The opinion of the court was delivered by: Honorable Barry Ted Moskowitz United States District Judge
ORDER GRANTING IN PART AND DENYING IN PART MOTION TO DISMISS; ORDER DENYING MOTION TO STRIKE PUNITIVE DAMAGES ALLEGATIONS
Defendant Countrywide Home Loans, Inc. ("Defendant" or "Countrywide"), has filed a motion to dismiss Plaintiff's Complaint for failure to state a claim. For the reasons discussed below, Defendant's motion is GRANTED as to Plaintiff's first cause of action for breach of contract and second cause of action for declaratory relief. Defendant's motion is DENIED as to Plaintiff's third, fourth, and fifth causes of action. Defendant has also filed a motion to strike Plaintiff's punitive damages allegations. Defendant's motion to strike is DENIED.
In February 2007, Plaintiff took out a loan that was secured by his home. (Compl. ¶ 15.) Plaintiff alleges that on a date unknown, Countrywide began acting as an agent for the beneficiary of the loan and became the servicer of the loan. (Compl. ¶ 17.)
On April 17, 2009, Countrywide and Fannie Mae entered into a Servicer Participation Agreement ("Agreement") for the Home Affordable Modification Program under the Emergency Economic Stabilization Act of 2008. (Ex. 1 to Compl.) The Agreement provided that Countrywide shall perform the loan modification and other foreclosure prevention services described in the Financial Instrument (attached to the Agreement) and the program guidelines and procedures issued by the Treasury.
Plaintiff alleges that when he attempted a modification of his loan, Countrywide would not provide him with a modification. (Compl. ¶ 20.) Plaintiff also alleges that after he stopped making payments, Countrywide began harassing him in an attempt to collect payments on the loan. (Compl. ¶ 21.)
Plaintiff asserts causes of action for: (1) breach of written contract; (2) declaratory relief; (3) violation of California's Rosenthal Fair Debt Collection Practices Act ("RFDCPA"), Cal. Civ. Code §1788, et. seq.; (4) invasion of privacy; and (5) unfair business practices in violation of Cal. Bus. & Prof. Code § 17200.
Under Fed. R. Civ. P. 8(a)(2), the plaintiff is required only to set forth a "short and plain statement" of the claim showing that plaintiff is entitled to relief and giving the defendant fair notice of what the claim is and the grounds upon which it rests. Conley v. Gibson, 355 U.S. 41, 47 (1957). A motion to dismiss under Federal Rule of Civil Procedure 12(b)(6) should be granted only where a plaintiff's complaint lacks a "cognizable legal theory" or sufficient facts to support a cognizable legal theory. Balistreri v. Pacifica Police Dept., 901 F.2d 696, 699 (9th Cir. 1988). When reviewing a motion to dismiss, the allegations of material fact in plaintiff's complaint are taken as true and construed in the light most favorable to the plaintiff. See Parks Sch. of Bus., Inc. v. Symington, 51 F.3d 1480, 1484 (9th Cir. 1995). Although detailed factual allegations are not required, factual allegations "must be enough to raise a right to relief above the speculative level." Bell Atlantic v. Twombly, 550 U.S. 544, 555 (2007). "A plaintiff's obligation to prove the 'grounds' of his 'entitle[ment] to relief' requires more than labels and conclusions, and a formulaic recitation of the elements of a cause of action will not do." Id.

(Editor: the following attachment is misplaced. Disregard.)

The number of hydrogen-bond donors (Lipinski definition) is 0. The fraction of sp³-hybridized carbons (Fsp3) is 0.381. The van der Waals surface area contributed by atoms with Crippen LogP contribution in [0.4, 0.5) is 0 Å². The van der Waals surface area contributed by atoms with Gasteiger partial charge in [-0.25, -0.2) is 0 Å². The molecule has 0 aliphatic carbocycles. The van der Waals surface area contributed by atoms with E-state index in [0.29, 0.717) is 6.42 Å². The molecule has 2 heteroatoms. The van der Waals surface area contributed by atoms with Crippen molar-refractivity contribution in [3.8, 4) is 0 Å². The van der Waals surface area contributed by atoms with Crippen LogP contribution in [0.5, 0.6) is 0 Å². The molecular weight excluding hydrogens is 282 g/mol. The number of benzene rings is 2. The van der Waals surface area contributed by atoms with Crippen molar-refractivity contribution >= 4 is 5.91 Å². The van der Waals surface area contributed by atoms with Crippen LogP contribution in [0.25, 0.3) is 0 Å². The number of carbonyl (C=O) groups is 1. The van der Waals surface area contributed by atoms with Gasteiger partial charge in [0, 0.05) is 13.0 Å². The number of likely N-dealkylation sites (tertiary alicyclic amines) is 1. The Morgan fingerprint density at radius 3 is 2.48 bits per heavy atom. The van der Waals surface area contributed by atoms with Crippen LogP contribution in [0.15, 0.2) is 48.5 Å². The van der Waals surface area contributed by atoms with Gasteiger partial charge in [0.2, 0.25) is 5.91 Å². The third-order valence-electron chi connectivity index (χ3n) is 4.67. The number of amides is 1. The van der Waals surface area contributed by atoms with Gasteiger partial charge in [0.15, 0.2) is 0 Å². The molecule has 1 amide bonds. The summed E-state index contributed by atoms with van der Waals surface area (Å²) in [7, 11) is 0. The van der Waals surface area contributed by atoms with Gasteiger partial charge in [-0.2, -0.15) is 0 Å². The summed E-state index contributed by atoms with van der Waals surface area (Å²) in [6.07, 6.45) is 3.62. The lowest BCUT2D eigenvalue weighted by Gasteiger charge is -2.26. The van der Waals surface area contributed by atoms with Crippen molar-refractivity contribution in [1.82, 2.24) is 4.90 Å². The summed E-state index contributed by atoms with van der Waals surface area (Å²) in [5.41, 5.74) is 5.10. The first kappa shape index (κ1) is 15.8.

Plaintiff attempts to sue on the Agreement as a third-party beneficiary. Countrywide argues that Plaintiff lacks standing to sue because he is not an intended third-party beneficiary. The Court agrees with Countrywide.
The Agreement is governed by and must be construed under federal law. (Agreement, § 11A). In applying federal law regarding third-party beneficiaries, the Ninth Circuit is guided by the Restatement of Contracts. See Klamath Water Users Protective Ass'n v. Patterson, 204 F.3d 1206, 1210-11 (9th Cir. 2000). The Restatement on Contracts explains:
(1) Unless otherwise agreed between promisor and promisee, a beneficiary of a promise is an intended beneficiary if recognition of a right to performance in the beneficiary is appropriate to effectuate the intention of the parties and . . . (b) the circumstances indicate that the ...